In Finland, the Ministry of Social Affairs and Health has supreme authority in supervising compliance with the Radiation Act, and it directs the protection of the public, workers and patients from harmful radiation.
The Ministry of Social Affairs and Health - drafts legislation and other guidance on radiation protection - issues opinions on radiation protection matters - monitors and directs the development and implementation of radiation matters.
Radiation protection is governed by law
Radiation protection is governed by the Radiation Act. The government submitted a proposal for a new Radiation Act to Parliament on 28 March 2018. Parliament adopted the new Radiation Act and certain other related acts on 29 September 2018. The acts will enter into force on 15 December 2018.
- Radiation Act (In Finnish)
The new Radiation Act and secondary legislation issued under it will implement the European Union’s new Basic Safety Standards Directive concerning radiation protection. The implementation of the Directive requires Finland to make many structural and terminological changes to its radiation legislation. Therefore, an overall reform of radiation legislation is justified in connection with the implementation of the Directive. In the reform, amendment needs identified by regulatory authorities in their control activities will also be taken into account.
We have compiled a list of frequently asked questions and answers about the Radiation Act reform.
The population is protected against both ionizing and non-ionizing radiation. For more information on radiation and its effects, please visit the website of the Radiation and Nuclear Safety Authority (STUK).
Authorities’ responsibilities in radiation protection
The Radiation and Nuclear Safety Authority (STUK) is the main operator and supervisor in radiation protection matters and other issues governed by radiation legislation. STUK operates under the Ministry of Social Affairs and Health.
The Advisory Board for Radiation Safety operates under the Ministry of Social Affairs and Health. It serves as a coordinating and expert body in the field of radiation safety. It monitors general developments in radiation safety and issues opinions concerning radiation safety.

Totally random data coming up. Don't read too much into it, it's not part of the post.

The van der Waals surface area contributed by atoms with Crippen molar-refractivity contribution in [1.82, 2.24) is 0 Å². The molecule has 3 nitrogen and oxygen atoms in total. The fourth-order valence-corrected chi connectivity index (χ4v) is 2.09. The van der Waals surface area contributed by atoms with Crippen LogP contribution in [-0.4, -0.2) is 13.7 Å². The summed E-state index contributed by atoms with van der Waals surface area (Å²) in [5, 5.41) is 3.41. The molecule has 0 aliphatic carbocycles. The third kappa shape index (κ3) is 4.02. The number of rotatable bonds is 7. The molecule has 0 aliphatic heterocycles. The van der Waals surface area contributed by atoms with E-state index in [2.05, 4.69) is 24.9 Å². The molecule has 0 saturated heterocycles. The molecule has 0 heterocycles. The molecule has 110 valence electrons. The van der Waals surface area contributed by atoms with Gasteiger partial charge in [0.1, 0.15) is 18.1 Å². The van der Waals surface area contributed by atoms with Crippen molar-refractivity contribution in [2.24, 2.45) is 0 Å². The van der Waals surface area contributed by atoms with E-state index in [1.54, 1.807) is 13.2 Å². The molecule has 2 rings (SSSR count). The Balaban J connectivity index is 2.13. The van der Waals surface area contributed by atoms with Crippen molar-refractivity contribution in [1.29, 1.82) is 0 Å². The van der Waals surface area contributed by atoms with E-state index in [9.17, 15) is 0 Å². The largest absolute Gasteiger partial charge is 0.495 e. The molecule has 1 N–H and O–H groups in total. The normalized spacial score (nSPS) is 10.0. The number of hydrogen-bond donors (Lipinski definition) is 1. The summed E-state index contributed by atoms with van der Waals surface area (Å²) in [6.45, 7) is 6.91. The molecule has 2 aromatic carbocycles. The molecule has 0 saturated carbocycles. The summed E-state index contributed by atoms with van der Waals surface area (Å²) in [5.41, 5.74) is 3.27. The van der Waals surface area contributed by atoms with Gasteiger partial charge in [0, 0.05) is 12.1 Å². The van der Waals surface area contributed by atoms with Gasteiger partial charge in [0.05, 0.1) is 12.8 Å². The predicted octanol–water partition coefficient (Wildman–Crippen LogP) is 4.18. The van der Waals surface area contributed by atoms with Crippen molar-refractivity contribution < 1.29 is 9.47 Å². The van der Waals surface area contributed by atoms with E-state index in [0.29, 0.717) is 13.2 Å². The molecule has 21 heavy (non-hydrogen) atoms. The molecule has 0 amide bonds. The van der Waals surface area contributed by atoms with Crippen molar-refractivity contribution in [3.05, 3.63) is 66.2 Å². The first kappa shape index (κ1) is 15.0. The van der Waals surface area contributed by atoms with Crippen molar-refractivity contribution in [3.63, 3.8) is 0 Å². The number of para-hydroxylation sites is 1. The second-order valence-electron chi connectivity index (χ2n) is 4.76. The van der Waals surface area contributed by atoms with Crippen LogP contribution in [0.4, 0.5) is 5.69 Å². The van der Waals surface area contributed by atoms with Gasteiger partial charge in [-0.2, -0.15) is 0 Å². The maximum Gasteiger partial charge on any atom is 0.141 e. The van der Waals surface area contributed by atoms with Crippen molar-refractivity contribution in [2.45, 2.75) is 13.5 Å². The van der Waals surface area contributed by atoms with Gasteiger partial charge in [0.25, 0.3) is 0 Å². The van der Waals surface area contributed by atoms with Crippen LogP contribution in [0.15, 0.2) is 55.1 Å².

The Ministry of Economic Affairs and Employment is responsible for nuclear energy use and the related issues of radiation safety at nuclear facilities and the command and control of nuclear safety.
The aim of the Finnish Research Programme on Nuclear Waste Management (KYT) is to maintain national know-how in nuclear waste management and to promote collaboration between authorities, nuclear industry and scientists. The Ministry of Social Affairs and Health monitors research on the peaceful use of nuclear energy, particularly from the viewpoint of radiation protection.
In accordance with the Government Programme, Finland will continue and reform its neighbouring area cooperation with Russia. Nuclear safety is one of the key objectives of this cooperation.
An appropriation of EUR 1.5 million allocated to neighbouring area cooperation has been transferred from the Ministry for Foreign Affairs to the Ministry of Social Affairs and Health for nuclear safety cooperation in north-west Russia.
- Radiation and Nuclear Safety Authority (STUK)
- Health Protection Act 763/1994 (Finlex, in Finnish)
- Nuclear energy (Ministry of Economic Affairs and Employment)
- Finnish Research Programme on Nuclear Waste Management
Key decrees on radiation protection
Decrees issued by the Ministry of Social Affairs and Health further specify the provisions of the Radiation Act.
The website of the Radiation and Nuclear Safety Authority includes a list of key legislation in the field of radiation safety.
The Radiation and Nuclear Safety Authority has compiled a list of links on radiation and nuclear safety legislation on its website.
Links to key legislation on radiation and nuclear safety (STUK, mostly in English, too)
International regulation of radiation protection
As a member of the European Union, Finland has conferred some its legislative powers to the Euratom Community, particularly in the field of ionizing radiation. Euratom drafts Directives that guide radiation protection in EU member states. These Euratom Directives are based on the European Commission’s initiative and adopted by the Council.